The corona virus disease 2019 (COVID-19) pandemic has till date (26/7/20) affected 1crore 62 lac 73 thousand 638 people globally with almost 6.5 lakh mortalities. COVID-19 has invaded the operation theatre and intensive care unit (ICU) in a short span of 6 months. It appears inevitable that all of us, as anesthesiologists, have to treat COVID-positive patients, either in the ICU or the operation theatre. Many asymptomatic, presumably noninfected people including frontline health care workers are also consuming potential anticorona viral drugs (such as hydroxychloroquine) prophylactically and may present for surgery. Detailed knowledge of which anesthetic and perioperative care drugs can interact with anti-COVID drugs would be very valuable for pre, intra-, and postoperative management of such patients and COVID-19 positive patients requiring intubation, mechanical ventilation, and ICU-sedation. Powered with this knowledge, anesthesiologists and intensivists can minimize the adverse effects of drug interactions. An extensive literature search using different search engines including Cochrane, Embase, Google Scholar, Scopus, and PubMed for all indexed review articles, original articles, case reports, and referenced webpages was performed to extract the most current and relevant literature on drug-drug interactions for clinicians.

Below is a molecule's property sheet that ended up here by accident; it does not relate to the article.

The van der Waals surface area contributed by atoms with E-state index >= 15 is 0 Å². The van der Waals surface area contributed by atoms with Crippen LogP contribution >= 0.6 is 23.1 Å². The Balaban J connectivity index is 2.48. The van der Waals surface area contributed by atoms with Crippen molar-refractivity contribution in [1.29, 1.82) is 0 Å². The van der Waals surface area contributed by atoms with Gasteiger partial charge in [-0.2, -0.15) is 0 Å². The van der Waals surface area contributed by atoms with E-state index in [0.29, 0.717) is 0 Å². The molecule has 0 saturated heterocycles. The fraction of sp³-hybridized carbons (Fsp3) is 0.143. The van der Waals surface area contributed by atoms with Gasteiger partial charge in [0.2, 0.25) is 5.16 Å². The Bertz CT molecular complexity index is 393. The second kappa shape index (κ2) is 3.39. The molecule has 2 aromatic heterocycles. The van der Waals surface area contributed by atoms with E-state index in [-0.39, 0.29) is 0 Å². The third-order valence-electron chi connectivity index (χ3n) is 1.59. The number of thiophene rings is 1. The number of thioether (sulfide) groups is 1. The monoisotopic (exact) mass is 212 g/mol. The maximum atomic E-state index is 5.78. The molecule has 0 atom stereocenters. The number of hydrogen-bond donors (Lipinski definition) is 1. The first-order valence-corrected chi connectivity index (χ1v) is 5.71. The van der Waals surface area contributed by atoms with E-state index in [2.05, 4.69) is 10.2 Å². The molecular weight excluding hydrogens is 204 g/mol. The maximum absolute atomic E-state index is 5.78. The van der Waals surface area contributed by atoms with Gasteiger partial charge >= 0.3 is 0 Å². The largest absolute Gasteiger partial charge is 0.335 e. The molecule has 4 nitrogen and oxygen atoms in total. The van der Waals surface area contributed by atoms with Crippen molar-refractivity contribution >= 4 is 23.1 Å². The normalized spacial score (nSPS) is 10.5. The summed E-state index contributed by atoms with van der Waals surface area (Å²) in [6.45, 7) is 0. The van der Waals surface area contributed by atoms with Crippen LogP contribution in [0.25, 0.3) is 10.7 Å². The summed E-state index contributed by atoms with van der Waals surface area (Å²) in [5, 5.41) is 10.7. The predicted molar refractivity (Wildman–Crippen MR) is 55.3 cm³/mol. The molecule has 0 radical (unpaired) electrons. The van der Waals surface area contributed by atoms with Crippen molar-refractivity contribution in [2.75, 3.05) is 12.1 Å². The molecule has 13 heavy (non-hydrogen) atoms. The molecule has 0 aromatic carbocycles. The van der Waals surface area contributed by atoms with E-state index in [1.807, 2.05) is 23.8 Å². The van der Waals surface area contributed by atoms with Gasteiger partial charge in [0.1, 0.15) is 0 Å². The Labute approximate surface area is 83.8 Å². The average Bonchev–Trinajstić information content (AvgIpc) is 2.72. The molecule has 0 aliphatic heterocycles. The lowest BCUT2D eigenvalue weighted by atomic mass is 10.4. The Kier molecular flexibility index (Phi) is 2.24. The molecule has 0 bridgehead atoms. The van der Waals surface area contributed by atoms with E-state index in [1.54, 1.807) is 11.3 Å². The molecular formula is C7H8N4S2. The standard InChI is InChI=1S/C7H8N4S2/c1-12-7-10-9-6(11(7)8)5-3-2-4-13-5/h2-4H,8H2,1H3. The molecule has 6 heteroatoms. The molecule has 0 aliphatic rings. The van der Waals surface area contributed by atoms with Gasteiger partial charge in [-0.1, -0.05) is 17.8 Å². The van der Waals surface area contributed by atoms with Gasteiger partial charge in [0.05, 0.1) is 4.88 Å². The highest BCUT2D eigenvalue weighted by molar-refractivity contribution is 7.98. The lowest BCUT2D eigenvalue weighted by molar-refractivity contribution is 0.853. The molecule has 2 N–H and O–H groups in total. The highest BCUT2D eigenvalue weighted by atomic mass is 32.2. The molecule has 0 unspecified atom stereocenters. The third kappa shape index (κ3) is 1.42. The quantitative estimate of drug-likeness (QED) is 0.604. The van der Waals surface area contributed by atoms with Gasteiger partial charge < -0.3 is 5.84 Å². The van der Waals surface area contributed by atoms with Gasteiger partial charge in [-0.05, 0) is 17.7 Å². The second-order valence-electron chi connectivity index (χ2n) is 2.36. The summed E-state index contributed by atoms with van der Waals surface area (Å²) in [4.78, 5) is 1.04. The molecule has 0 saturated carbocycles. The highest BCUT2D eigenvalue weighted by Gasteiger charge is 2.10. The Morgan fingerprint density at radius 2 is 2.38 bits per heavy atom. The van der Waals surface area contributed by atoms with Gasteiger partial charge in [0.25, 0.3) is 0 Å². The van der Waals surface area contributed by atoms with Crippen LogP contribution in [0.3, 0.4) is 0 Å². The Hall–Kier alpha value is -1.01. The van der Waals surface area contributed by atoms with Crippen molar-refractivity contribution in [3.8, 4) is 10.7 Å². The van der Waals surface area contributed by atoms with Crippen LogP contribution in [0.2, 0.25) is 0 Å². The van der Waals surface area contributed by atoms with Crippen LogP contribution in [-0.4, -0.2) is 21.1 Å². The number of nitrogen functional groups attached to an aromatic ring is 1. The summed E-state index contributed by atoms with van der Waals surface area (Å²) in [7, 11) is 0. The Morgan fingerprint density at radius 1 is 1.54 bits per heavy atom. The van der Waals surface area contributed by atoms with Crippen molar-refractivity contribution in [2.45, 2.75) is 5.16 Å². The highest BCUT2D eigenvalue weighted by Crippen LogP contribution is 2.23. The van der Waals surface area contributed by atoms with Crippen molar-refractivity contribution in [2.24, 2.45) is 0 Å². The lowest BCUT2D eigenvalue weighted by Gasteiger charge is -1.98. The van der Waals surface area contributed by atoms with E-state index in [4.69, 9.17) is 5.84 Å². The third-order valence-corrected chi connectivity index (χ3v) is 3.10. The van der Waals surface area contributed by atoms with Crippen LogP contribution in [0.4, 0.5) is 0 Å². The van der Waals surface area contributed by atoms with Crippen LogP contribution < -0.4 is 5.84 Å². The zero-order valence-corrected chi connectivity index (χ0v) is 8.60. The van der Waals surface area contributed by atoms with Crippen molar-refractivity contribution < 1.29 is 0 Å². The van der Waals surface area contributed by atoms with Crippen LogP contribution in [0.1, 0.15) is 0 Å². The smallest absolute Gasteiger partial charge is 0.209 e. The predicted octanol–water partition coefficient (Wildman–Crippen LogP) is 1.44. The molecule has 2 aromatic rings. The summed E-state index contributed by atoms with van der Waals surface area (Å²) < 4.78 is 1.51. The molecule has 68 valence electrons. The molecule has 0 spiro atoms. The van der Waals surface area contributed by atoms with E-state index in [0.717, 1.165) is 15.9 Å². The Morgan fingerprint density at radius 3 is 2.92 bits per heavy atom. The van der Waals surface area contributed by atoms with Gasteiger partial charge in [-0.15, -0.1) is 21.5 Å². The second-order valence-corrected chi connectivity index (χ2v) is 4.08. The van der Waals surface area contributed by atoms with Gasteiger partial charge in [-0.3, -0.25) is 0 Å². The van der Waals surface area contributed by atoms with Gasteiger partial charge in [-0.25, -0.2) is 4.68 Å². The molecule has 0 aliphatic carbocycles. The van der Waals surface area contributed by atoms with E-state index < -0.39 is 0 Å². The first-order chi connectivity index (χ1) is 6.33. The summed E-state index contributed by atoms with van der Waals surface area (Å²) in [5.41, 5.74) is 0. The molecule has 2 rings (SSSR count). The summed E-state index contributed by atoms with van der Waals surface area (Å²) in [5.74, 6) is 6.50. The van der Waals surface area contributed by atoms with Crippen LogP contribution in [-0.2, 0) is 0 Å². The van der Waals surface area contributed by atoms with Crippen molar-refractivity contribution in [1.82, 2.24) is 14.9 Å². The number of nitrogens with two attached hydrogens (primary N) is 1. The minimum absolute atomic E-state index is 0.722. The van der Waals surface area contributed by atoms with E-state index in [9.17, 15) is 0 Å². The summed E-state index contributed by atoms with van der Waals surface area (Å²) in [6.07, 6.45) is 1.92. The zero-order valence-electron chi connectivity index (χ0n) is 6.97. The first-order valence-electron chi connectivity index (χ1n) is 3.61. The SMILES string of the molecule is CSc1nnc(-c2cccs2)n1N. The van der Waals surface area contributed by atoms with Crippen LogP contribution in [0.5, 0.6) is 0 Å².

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The barrier techniques for airway management in covid-19 patients - review of literature p. 171
Pratishtha Yadav, Rakesh Garg
The coronavirus disease 2019 (COVID-19) has emerged as a pandemic and shall prevail for some time around the globe. The disease can manifest from asymptomatic to severe respiratory compromise requiring airway intervention. Transmission of COVID-19 has been reported to be by droplets, fomites, and aerosols, and airway management is an aerosol-generating procedure. The high viral load in the patient's airway puts the clinician performing intubation at a very high risk of viral load exposure. So, the need for barrier devices was considered and led to reporting of various such devices. All these devices have been reported individually and have not been compared. We present a review of all the information on these devices based on the reported literature.